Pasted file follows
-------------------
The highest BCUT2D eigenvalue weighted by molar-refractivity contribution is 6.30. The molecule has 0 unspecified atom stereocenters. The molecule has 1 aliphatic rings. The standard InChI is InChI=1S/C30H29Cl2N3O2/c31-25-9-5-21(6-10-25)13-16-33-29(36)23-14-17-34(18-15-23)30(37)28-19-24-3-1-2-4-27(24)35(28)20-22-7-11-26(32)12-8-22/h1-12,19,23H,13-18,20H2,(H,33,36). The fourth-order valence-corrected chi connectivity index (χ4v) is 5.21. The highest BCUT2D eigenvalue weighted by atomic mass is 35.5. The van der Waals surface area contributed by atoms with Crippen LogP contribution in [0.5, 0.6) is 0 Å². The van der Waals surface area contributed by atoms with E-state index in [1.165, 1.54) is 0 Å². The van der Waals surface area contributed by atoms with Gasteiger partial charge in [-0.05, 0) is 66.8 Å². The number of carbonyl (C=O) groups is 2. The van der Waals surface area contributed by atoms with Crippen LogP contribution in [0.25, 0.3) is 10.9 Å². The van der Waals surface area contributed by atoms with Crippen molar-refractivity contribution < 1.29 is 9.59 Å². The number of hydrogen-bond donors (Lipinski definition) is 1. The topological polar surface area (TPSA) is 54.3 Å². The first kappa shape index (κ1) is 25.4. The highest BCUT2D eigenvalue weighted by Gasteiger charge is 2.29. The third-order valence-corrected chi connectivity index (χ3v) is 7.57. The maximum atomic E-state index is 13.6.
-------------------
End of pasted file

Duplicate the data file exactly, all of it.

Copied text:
The highest BCUT2D eigenvalue weighted by molar-refractivity contribution is 6.30. The molecule has 0 unspecified atom stereocenters. The molecule has 1 aliphatic rings. The standard InChI is InChI=1S/C30H29Cl2N3O2/c31-25-9-5-21(6-10-25)13-16-33-29(36)23-14-17-34(18-15-23)30(37)28-19-24-3-1-2-4-27(24)35(28)20-22-7-11-26(32)12-8-22/h1-12,19,23H,13-18,20H2,(H,33,36). The fourth-order valence-corrected chi connectivity index (χ4v) is 5.21. The highest BCUT2D eigenvalue weighted by atomic mass is 35.5. The van der Waals surface area contributed by atoms with Crippen LogP contribution in [0.5, 0.6) is 0 Å². The van der Waals surface area contributed by atoms with E-state index in [1.165, 1.54) is 0 Å². The van der Waals surface area contributed by atoms with Gasteiger partial charge in [-0.05, 0) is 66.8 Å². The number of carbonyl (C=O) groups is 2. The van der Waals surface area contributed by atoms with Crippen LogP contribution in [0.25, 0.3) is 10.9 Å². The van der Waals surface area contributed by atoms with Crippen molar-refractivity contribution < 1.29 is 9.59 Å². The number of hydrogen-bond donors (Lipinski definition) is 1. The topological polar surface area (TPSA) is 54.3 Å². The first kappa shape index (κ1) is 25.4. The highest BCUT2D eigenvalue weighted by Gasteiger charge is 2.29. The third-order valence-corrected chi connectivity index (χ3v) is 7.57. The maximum atomic E-state index is 13.6.